The Tibetan tradition of rolling a wheel to obtain the effects of the mantra enciphered on it is curious — a mechanical action is interpreted in religious terms. Through the action of rolling, the mantra is executed or sent heavenward, in a gesture of “mechanised piety”. It is also claimed as a tantric technique to visualise the rotation of sacred syllables, like acoustic planets, around the nadi (human spine).

Historian of medieval technology Lynn White Jr writes that “the Tibetan wind-driven prayer-cylinder, constructed like an anemometer and rotating on a vertical axis is... perhaps the inspiration of windmills in general”. Although he cautions that the invention goes back to revolving bookcases in Chinese Buddhist monasteries — “usually octagonal” — that helped in referencing the Tripitaka (Buddhist scriptures).

The “conscious and generalised lust” for channelling nature’s own power for human ends would not be limited to mechanical devices but spread to every sphere of activity. The concept of crop rotation is a similar idea extended in time and space. Here the four seasons might as well stand for the phases of an engine (intake, compression, combustion and exhaust) which optimise the chemical content of the soil.

Merely harnessing the latent power of natural forces wasn’t enough; since antiquity, men of a certain intellectual bent have dreamt of perpetual motion machines — limitless power, which would make them masters of nature. The genesis of this concept seems to have been in India, with Siddhanta Siromani (AD 1150), where the mathematician Bhaskara II describes a hollowed wheel with rods, which when half-filled with mercury “will then revolve of itself”. From here the idea would percolate through the Islamic world to Europe — “just as it was transmitting Hindu numerals and positional reckoning at the same moment: Leonardo of Pisa’s Liber Abaci appeared in 1202”. Thrown into the scientific revolution that was soon to come, it would eventually result in the laws of thermodynamics (which prohibit any kind of perpetual device).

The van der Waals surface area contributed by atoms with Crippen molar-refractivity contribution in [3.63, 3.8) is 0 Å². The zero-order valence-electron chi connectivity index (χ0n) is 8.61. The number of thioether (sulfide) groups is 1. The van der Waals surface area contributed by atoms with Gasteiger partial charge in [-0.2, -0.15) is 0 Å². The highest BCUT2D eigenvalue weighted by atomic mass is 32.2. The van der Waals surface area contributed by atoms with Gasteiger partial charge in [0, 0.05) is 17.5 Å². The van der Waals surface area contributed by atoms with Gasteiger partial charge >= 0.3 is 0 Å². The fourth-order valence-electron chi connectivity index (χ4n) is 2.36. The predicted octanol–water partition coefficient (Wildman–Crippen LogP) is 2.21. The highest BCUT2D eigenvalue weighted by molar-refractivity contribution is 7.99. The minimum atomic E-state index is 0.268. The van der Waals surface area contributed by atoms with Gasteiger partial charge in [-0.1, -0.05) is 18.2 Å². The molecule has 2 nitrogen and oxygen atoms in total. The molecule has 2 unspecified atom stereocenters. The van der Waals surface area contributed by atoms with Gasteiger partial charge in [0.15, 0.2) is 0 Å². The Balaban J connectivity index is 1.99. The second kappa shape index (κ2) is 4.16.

“In India the idea of perpetual motion was entirely consistent with and perhaps rooted in the Hindu concept of cyclical and self-perpetuating nature of all things [...] To Hindus the universe itself was a perpetual motion machine....” notes White Jr (in Medieval Technology And Social Change ). And because there was a significant delay in the arrival of European science to India in the 17-18th centuries the idea of perpetual motion remained extant.

There is a letter by Andreas Strobl, one of the Jesuit mathematicians in the employ of Sawai Jai Singh II, the astronomer-king of Jaipur. He writes that (prior to his death in 1743) Jai Singh “had worked on a perpetual motion machine, and had spent a sizeable sum equal to 50,000 guilders, on it”.

Meanwhile, European science was already past replacing the ancient geocentric view of Ptolemy with Earth as the centre of a moving universe — to the Earth as a rotating sphere. In De revolutionibus orbium coelestium (1543), Copernicus first attempts to seal the question of Earth’s shape, before going on to say how it could rotate: “Indeed, geometrical reasoning about the location of America compels us to believe that it is diametrically opposite the Ganges district of India.” His curious reference to India may have emerged from the Waldseemüller map of 1507, which identifies this Ganges.

Within India itself there were lingering doubts related to the old system, too feeble and scant perhaps, but notably voiced by Mulla Mahmud Jaunpuri (1606-51) in his work Shams-e-Bazighi during the reign of Shah Jahan.

Jai Singh II’s encounter with the telescope was not entirely without consequences too, even though the full implications of the Copernican revolution had been prevented from reaching him. His assistant Mirza Khairullah Muhandis cast doubt on the Ptolemaic circles and started talking of ellipses. According to scholar SA Khan Ghori, the king himself had begun verifying the discoveries made by Galileo — such as the phases of Mercury and Venus, the shape of Saturn, the satellites of Jupiter, worlds rotating around worlds. He began to question the basis of the Ptolemaic thought that the distant stars were fixed and unmoving. Jai Singh II writes in the khatima of his royal almanac Zij-i-Muhammad Shahi: “Those stars that are termed “fixed stars” in the terminology of astronomers are not fixed and stationary in reality. Nor do they move with one rate of velocity, but with different velocities.”

For that brief moment, his mythical perpetual machine — that eternal dervish in the deep — was not the universe he was looking at every night, but the very ground he was standing on. The axle of this geological motor was the invisible line that extended the hypotenuse of Samrat Yantra (the largest sundial in the Jantar Mantar observatory) to Dhruva (the Pole Star). The king became trapped inside an Earth-sized Tibetan prayer wheel, tilted at 27 degrees, whose sanctum concealed the mantra to be sent heavenward.

Rohit Gupta explores the history of science as Compasswallah; @fadesingh